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Endless Tax-Paid Vacation

May 30, 2003

Shayne A. Ziska has one great gig. For 2 1/2 years, the prison guard has collected his full salary for sitting home, lifting weights and practicing taekwondo. That's $150,000 of taxpayers' money so far, and counting.

It's perfectly legal, but it's an outrage, the kind of wastefulness that sends taxpayers over the edge at a time when the state faces multibillion-dollar shortfalls.

During the 2 1/2 years, which prison officials call administrative time off, Ziska has continued to build up vacation days and pension benefits. He's collected raises and his paycheck will bump up again in July.

What's the deal here?

The state Department of Corrections suspended Ziska pending the outcome of an FBI probe into his possible association with members of a prison gang, allegations the 41-year-old guard denies. Because Ziska has not been convicted or even formally charged, Civil Service rules prevent prison officials from firing the Chino state prison guard. In fact, the state probably won't fire him unless he's convicted, not just indicted.

Why does the FBI need 2 1/2 years -- and who know how much longer -- to decide whether Ziska was involved with the white supremacist gang?

State corrections officials say the FBI asked them to hold off on their own administrative probe until the feds were finished. That request seems to have been transformed into a gospel. Perhaps Ziska's paid vacation will last until his retirement.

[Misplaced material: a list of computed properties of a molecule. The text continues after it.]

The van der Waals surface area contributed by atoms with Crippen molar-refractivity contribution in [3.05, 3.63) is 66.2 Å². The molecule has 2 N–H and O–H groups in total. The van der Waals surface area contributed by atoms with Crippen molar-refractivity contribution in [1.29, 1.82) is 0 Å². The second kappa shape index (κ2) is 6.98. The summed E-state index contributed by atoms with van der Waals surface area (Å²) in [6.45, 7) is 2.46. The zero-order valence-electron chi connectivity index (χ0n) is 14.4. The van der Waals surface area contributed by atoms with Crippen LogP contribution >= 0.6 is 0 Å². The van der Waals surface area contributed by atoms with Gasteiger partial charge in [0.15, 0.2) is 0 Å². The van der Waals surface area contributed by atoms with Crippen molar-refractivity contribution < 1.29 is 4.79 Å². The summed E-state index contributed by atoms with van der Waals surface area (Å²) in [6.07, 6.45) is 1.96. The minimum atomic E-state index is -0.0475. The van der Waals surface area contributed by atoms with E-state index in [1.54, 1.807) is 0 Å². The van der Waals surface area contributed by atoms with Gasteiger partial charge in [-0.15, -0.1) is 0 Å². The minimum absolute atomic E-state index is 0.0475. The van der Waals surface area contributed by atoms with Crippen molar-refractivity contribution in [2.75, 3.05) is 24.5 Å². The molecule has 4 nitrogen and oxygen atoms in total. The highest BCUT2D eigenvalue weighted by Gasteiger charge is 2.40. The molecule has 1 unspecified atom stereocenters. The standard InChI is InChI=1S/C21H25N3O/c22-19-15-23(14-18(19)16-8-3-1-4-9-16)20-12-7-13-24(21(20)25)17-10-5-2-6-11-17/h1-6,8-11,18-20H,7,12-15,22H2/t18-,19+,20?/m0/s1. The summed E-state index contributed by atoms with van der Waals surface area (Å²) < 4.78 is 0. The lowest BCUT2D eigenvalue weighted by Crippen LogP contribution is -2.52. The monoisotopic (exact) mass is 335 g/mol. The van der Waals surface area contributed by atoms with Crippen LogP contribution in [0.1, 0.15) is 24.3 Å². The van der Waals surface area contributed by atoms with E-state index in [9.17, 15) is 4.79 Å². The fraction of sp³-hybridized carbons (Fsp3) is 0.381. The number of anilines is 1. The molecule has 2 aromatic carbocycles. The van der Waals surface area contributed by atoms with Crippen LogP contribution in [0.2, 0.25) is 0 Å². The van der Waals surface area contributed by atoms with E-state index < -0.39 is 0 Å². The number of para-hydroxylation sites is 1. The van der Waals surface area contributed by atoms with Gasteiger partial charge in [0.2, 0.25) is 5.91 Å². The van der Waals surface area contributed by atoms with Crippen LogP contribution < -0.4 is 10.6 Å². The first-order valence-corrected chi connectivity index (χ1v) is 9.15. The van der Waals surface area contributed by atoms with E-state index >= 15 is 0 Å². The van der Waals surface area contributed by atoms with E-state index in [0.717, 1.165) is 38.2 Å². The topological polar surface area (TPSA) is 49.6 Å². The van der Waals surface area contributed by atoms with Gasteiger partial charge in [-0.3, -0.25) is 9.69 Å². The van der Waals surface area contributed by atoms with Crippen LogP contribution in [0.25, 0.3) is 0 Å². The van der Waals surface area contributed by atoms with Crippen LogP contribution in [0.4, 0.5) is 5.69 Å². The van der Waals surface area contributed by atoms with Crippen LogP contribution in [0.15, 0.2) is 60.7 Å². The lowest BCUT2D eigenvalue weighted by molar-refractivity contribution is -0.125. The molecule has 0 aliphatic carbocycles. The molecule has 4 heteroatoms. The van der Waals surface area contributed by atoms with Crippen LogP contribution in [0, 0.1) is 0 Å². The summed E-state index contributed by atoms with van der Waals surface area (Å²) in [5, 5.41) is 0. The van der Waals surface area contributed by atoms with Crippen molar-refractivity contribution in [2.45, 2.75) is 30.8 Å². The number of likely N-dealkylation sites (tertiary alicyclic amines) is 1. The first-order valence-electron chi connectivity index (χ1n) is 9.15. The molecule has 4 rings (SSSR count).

If a state investigation were to turn up wrongdoing, the department could fire Ziska. Lacking that, why can't corrections officials at least find him a desk job away from inmates, or perhaps in another department?

Ziska's absence only adds to prison staff shortages and a 25% surge in overtime hours in the last two years that pushed overtime payouts to $200 million.

Other state departments follow similar policies regarding paid leave, but more corrections staffers benefit from this boondoggle than do employees in all other departments combined. During the last year, 109 prison system employees were out on paid leave for at least 30 days pending investigations, according to The Times' Dan Morain. Ziska has been out the longest.

The guard's story came to light during legislative hearings this month. State lawmakers, who have scheduled more hearings for next month, also need to act, tightening Civil Service rules and renegotiating union contract provisions that now take taxpayers for fools.

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